FEMA Holds Briefing on Pilgrim Nuclear Power Plant Exercise



PLYMOUTH – The U.S. Department of Homeland Security’s Federal Emergency Management Agency (FEMA) Region I held a public briefing on a full-scale exercise at the Pilgrim Nuclear Power Station in Plymouth.

The briefing presented initial observa­tions of participant actions taken during the exercise at the Station. 

Representatives from FEMA and the U.S. Nuclear Regulatory Commission (NRC) presented their observations of the full-scale exercise.

The briefing took place at the conclusion of the one-day exercise.

There were no new findings as a result of the exercise and plant owner Entergy said that everything went great. 

“This is nothing more than a demonstration of what we do and what we practice every day and we get a chance to prove what we can do what we’re assigned to do,” said Entergy spokesman Patrick O’Brien.

Exercise participants included the Commonwealth of Massachusetts and all communities within the 10 mile Emergency Planning Zone, each of which are required to activate their emergency operations centers during the exercise.

“What it is, is letting us walk through and test that we have all those plans in place, that people know how to follow through with them, know what they are and implement all those actions in a simulated basis, that should we ever need to do it in real-life, we have all those plans and everyone knows what to do in place,” said MEMA spokesman Chris Basse.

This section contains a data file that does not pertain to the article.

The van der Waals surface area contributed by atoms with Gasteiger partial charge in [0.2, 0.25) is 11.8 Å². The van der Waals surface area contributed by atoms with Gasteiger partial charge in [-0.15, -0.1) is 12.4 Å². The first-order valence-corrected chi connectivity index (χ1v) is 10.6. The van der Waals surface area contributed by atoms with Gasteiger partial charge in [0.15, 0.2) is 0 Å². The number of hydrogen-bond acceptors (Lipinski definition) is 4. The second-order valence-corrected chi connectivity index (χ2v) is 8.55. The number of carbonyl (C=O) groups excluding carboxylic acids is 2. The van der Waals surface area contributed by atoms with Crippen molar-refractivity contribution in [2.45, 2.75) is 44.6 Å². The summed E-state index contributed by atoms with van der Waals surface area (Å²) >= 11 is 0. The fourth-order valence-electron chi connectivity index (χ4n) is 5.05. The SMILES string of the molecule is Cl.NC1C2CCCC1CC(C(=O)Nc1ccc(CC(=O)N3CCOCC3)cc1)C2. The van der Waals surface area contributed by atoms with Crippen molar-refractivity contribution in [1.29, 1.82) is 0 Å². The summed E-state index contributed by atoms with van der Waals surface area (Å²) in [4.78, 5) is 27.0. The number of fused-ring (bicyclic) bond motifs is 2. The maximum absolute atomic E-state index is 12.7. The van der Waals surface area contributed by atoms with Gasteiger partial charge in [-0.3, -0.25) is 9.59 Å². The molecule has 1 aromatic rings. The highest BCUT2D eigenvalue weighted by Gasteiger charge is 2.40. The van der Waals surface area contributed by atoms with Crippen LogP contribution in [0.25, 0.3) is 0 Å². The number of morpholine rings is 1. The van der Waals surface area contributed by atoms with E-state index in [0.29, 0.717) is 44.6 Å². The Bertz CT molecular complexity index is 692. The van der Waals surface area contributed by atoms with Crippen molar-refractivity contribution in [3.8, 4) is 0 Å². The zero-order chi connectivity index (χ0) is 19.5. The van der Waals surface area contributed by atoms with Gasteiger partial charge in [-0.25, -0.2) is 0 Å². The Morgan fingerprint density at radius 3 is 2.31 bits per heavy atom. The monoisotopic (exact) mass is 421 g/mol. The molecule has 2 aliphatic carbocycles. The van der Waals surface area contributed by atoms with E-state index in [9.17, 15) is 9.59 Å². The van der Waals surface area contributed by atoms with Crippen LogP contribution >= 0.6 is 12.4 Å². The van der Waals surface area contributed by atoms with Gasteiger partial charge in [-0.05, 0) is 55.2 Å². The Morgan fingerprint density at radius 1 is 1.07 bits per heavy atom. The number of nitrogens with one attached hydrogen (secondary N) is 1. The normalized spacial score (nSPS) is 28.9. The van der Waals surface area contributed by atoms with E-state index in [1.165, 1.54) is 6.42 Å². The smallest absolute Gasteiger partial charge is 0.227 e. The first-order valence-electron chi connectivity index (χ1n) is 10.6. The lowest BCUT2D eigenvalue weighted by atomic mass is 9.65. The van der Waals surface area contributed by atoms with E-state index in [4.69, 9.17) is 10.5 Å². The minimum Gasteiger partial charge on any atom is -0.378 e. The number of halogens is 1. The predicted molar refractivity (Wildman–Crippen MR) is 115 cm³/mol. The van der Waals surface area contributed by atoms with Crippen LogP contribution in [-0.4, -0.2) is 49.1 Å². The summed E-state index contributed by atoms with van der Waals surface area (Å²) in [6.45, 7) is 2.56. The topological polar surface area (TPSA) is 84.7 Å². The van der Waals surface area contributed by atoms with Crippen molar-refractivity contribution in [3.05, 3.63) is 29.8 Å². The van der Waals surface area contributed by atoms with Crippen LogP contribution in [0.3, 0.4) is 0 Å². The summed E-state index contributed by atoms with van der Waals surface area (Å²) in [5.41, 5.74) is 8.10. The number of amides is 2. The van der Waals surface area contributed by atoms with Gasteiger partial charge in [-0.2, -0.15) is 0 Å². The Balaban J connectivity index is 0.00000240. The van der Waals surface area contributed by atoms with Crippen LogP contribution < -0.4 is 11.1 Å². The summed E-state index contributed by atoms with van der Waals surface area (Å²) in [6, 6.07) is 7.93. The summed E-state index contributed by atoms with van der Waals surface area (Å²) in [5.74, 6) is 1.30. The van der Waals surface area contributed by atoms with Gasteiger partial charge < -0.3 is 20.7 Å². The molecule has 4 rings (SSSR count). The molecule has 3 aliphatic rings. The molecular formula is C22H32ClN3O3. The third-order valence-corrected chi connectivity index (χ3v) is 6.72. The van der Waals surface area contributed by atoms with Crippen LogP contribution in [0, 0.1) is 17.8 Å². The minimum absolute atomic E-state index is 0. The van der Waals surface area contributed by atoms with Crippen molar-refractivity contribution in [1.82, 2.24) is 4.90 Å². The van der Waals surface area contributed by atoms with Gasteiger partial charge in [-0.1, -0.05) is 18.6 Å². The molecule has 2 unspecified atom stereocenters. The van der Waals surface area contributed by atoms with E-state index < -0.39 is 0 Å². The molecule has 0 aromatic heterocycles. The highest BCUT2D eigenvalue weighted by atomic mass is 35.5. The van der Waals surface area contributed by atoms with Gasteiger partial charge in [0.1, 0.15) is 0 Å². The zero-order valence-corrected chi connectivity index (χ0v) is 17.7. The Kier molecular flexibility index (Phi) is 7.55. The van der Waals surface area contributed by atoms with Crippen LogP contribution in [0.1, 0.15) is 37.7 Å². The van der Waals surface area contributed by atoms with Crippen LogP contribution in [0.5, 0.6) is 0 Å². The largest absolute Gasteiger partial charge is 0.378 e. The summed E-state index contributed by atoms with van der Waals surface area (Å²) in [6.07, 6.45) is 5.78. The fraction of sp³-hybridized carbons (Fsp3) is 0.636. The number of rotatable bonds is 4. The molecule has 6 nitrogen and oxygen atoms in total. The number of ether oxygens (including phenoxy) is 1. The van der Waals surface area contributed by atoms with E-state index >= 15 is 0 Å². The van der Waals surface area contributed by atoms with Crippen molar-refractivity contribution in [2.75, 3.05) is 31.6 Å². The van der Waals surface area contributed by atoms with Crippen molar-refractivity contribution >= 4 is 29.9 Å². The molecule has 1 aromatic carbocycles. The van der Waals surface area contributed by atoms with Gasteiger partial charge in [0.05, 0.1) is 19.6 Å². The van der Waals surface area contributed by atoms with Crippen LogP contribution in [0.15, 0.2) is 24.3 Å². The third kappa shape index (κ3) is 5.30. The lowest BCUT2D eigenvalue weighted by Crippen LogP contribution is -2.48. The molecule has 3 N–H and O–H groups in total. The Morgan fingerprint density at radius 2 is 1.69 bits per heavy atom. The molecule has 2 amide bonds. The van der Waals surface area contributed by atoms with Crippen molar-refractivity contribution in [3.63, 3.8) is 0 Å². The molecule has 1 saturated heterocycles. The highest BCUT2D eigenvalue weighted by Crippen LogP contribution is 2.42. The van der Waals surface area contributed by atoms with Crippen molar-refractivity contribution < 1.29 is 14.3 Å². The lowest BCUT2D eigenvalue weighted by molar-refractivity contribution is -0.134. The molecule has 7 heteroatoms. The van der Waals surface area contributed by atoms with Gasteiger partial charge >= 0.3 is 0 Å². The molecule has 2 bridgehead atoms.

The exercise allowed federal teams to examine the ability of the participating local, state and utility officials to protect the health and safety of the public living near the Pilgrim Nuclear Power Station in the event of a radiological release. 

FEMA observed and evaluated offsite state and local emergency response. 

The NRC observed and evaluated the on-site performance of Pilgrim Nuclear Power Station staff.                

The NRC is the federal agency responsible for evaluating on-site emergency plans and exercises for nuclear power plants. 

FEMA is responsible for evaluating off-site plans and exercises for states and local govern­ments through its Radiological Emergency Preparedness Program.

Diane Turco with the Cape Downwinders said she wasn’t pleased with the exercise.

“It’s a paper exercise and people talk to each other and make phone calls and they gather in a room, they’re not dealing with real life,” said Turco. “This should be an alert to the public because these folks aren’t dealing with the real-life accidents.”

By MATT MCCARTHY and JUSTIN SAUNDERS, CapeCod.com Newscenter

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